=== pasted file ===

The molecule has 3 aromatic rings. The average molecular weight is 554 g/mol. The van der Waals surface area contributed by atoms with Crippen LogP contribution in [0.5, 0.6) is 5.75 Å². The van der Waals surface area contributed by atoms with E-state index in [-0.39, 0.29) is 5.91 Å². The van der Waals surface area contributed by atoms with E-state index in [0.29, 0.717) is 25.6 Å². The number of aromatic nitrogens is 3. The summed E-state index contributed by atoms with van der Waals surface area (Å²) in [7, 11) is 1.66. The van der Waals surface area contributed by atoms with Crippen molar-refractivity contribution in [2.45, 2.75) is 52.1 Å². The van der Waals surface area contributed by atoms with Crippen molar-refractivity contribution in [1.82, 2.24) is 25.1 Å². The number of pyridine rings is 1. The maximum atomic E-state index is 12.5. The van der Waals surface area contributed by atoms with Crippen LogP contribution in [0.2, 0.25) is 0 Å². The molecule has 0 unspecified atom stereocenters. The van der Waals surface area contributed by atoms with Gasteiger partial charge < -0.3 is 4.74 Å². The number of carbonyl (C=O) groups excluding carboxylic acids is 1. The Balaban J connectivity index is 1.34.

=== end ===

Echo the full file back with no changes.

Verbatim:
The molecule has 3 aromatic rings. The average molecular weight is 554 g/mol. The van der Waals surface area contributed by atoms with Crippen LogP contribution in [0.5, 0.6) is 5.75 Å². The van der Waals surface area contributed by atoms with E-state index in [-0.39, 0.29) is 5.91 Å². The van der Waals surface area contributed by atoms with E-state index in [0.29, 0.717) is 25.6 Å². The number of aromatic nitrogens is 3. The summed E-state index contributed by atoms with van der Waals surface area (Å²) in [7, 11) is 1.66. The van der Waals surface area contributed by atoms with Crippen molar-refractivity contribution in [2.45, 2.75) is 52.1 Å². The van der Waals surface area contributed by atoms with Crippen molar-refractivity contribution in [1.82, 2.24) is 25.1 Å². The number of pyridine rings is 1. The maximum atomic E-state index is 12.5. The van der Waals surface area contributed by atoms with Crippen LogP contribution in [0.2, 0.25) is 0 Å². The molecule has 0 unspecified atom stereocenters. The van der Waals surface area contributed by atoms with Gasteiger partial charge < -0.3 is 4.74 Å². The number of carbonyl (C=O) groups excluding carboxylic acids is 1. The Balaban J connectivity index is 1.34.